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Budh Singh Vs. State of Haryana and ANR

[Writ Petition (Criminal) No. 15 of 2012]


1. The petitioner has been convicted under Section 15 of the Narcotic Drugs and Psychotropic Substances Act, 1985 (hereinafter for short "the NDPS Act") by an order of the learned Sessions Judge, Sirsa, Haryana dated 27.7.1990. He has been sentenced to undergo RI for a period of 10 years and also to pay a fine of Rs. 1,00,000/- (One lakh only), in default, to suffer further RI for a period of 3 years. The said order has been confirmed in appeal. The petitioner, on the date of the filing of the present writ petition, had undergone custody for a period of more than 7 years.

He contends that taking into account the remissions which would have been due to him under different Government Notifications/Orders issued from time to time he would have been entitled to be released from prison. However, by virtue of the provisions of Section 32A of the NDPS Act, the benefit of such remissions have been denied to him resulting in his continued custody. Consequently, by means of this writ petition under Article 32 of the Constitution, he has challenged the constitutional validity of Section 32A of the NDPS Act, inter-alia, on the ground that the said provision violates the fundamental rights of the petitioner under Articles 14, 20(1) and 21 of the Constitution.

2. Insofar as the challenge founded on violation of Articles 14 and 21 is concerned, the issue stands squarely covered by the decision of this Court in Dadu alias Tulsidas vs. State of Maharashtra[1]. The following extract from para 15 from the decision in Dadu (supra) which deals with the contentions advanced on the basis of Articles 14 and 21 and the views of this Court on the said contentions amply sums up the situation. "The distinction of the convicts under the Act and under other statutes, insofar as it relates to the exercise of executive powers under Sections 432 and 433 of the Code is concerned, cannot be termed to be either arbitrary or discriminatory being violative of Article 14 of the Constitution.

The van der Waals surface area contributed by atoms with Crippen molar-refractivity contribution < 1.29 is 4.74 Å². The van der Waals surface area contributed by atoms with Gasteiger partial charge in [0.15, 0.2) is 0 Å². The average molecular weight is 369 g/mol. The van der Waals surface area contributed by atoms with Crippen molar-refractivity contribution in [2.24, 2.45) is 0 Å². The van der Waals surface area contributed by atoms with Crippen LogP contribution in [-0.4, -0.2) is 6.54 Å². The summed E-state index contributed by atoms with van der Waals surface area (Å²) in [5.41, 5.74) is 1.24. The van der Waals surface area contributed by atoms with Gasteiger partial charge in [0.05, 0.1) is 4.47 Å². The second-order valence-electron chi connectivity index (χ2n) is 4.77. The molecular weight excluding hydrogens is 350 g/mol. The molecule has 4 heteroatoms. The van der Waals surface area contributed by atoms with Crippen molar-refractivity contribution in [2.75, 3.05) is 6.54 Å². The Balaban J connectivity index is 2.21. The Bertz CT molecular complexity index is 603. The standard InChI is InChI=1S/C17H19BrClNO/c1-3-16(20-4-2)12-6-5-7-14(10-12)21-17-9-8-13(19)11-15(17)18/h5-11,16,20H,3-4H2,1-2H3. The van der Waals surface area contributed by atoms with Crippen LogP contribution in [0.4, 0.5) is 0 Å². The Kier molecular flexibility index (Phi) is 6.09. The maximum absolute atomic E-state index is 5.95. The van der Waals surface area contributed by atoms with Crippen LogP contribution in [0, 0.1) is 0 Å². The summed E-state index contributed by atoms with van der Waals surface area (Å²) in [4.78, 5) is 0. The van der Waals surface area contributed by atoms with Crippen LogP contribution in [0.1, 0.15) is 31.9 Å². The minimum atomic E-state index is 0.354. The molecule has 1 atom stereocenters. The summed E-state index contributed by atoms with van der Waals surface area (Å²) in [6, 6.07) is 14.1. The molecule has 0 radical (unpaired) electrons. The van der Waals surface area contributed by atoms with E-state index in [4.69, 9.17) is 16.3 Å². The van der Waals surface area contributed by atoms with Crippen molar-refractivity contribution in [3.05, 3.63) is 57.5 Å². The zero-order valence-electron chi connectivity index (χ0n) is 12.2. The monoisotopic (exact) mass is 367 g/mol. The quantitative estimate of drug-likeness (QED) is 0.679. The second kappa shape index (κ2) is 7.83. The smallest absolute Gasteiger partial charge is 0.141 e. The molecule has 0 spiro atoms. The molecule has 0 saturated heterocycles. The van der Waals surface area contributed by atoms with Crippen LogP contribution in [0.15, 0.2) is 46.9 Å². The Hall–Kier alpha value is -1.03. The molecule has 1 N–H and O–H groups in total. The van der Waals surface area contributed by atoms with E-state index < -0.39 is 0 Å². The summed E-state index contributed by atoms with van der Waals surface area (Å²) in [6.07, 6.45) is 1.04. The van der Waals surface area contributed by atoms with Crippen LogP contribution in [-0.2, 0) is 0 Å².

Such deprivation of the executive can also not be stretched to hold that the right to life of a person has been taken away except, according to the procedure established by law. It is not contended on behalf of the petitioners that the procedure prescribed under the Act for holding the trial is not reasonable, fair and just. The offending section, insofar as it relates to the executive in the matter of suspension, remission and commutation of sentence, after conviction, does not, in any way, encroach upon the personal liberty of the convict tried fairly and sentenced under the Act. The procedure prescribed for holding the trial under the Act cannot be termed to be arbitrary, whimsical or fanciful. There is, therefore, no vice of unconstitutionality in the section insofar as it takes away the powers of the executive conferred upon it under Sections 432 and 433 of the Code, to suspend, remit or commute the sentence of a convict under the Act."

3. It is to the challenge founded on alleged violation of Article 20(1) that the attention of the Court will have to be primarily focused in the present case. Article 20(1) is in the following terms : "20. Protection in respect of conviction for offences.- (1) No person shall be convicted of any offence except for violation of a law in force at the time of the commission of the act charged as an offence, nor be subjected to a penalty greater than that which might have been inflicted under the law in force at the time of the commission of the offence."